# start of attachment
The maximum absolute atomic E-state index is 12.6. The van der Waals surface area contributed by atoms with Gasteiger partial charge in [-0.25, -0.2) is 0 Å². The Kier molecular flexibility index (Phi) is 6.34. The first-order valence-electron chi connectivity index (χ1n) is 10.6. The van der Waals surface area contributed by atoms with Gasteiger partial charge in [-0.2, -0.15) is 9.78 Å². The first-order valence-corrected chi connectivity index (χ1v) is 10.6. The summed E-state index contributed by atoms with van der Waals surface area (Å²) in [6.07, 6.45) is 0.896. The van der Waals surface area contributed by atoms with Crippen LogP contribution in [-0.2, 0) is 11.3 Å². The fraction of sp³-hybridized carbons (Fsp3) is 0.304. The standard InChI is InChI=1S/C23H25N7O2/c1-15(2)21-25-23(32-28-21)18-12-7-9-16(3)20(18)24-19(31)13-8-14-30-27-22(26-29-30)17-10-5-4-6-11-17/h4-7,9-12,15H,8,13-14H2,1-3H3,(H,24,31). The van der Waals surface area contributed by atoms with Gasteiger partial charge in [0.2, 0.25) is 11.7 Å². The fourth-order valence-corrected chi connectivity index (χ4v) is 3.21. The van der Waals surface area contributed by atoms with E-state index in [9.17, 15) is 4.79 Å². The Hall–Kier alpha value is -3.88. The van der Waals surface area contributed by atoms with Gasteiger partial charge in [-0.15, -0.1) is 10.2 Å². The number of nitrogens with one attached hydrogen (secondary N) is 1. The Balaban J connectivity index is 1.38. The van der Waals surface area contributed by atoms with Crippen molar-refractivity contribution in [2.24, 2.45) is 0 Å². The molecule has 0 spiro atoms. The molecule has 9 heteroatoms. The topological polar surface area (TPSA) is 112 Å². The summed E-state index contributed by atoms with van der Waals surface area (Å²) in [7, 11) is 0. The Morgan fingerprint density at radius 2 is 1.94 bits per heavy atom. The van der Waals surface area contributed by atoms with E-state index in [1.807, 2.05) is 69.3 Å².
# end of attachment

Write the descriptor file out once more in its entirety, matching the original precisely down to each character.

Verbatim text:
The maximum absolute atomic E-state index is 12.6. The van der Waals surface area contributed by atoms with Gasteiger partial charge in [-0.25, -0.2) is 0 Å². The Kier molecular flexibility index (Phi) is 6.34. The first-order valence-electron chi connectivity index (χ1n) is 10.6. The van der Waals surface area contributed by atoms with Gasteiger partial charge in [-0.2, -0.15) is 9.78 Å². The first-order valence-corrected chi connectivity index (χ1v) is 10.6. The summed E-state index contributed by atoms with van der Waals surface area (Å²) in [6.07, 6.45) is 0.896. The van der Waals surface area contributed by atoms with Crippen LogP contribution in [-0.2, 0) is 11.3 Å². The fraction of sp³-hybridized carbons (Fsp3) is 0.304. The standard InChI is InChI=1S/C23H25N7O2/c1-15(2)21-25-23(32-28-21)18-12-7-9-16(3)20(18)24-19(31)13-8-14-30-27-22(26-29-30)17-10-5-4-6-11-17/h4-7,9-12,15H,8,13-14H2,1-3H3,(H,24,31). The van der Waals surface area contributed by atoms with Gasteiger partial charge in [0.2, 0.25) is 11.7 Å². The fourth-order valence-corrected chi connectivity index (χ4v) is 3.21. The van der Waals surface area contributed by atoms with E-state index in [9.17, 15) is 4.79 Å². The Hall–Kier alpha value is -3.88. The van der Waals surface area contributed by atoms with Gasteiger partial charge in [-0.15, -0.1) is 10.2 Å². The number of nitrogens with one attached hydrogen (secondary N) is 1. The Balaban J connectivity index is 1.38. The van der Waals surface area contributed by atoms with Crippen molar-refractivity contribution in [2.24, 2.45) is 0 Å². The molecule has 0 spiro atoms. The molecule has 9 heteroatoms. The topological polar surface area (TPSA) is 112 Å². The summed E-state index contributed by atoms with van der Waals surface area (Å²) in [7, 11) is 0. The Morgan fingerprint density at radius 2 is 1.94 bits per heavy atom. The van der Waals surface area contributed by atoms with E-state index in [1.807, 2.05) is 69.3 Å².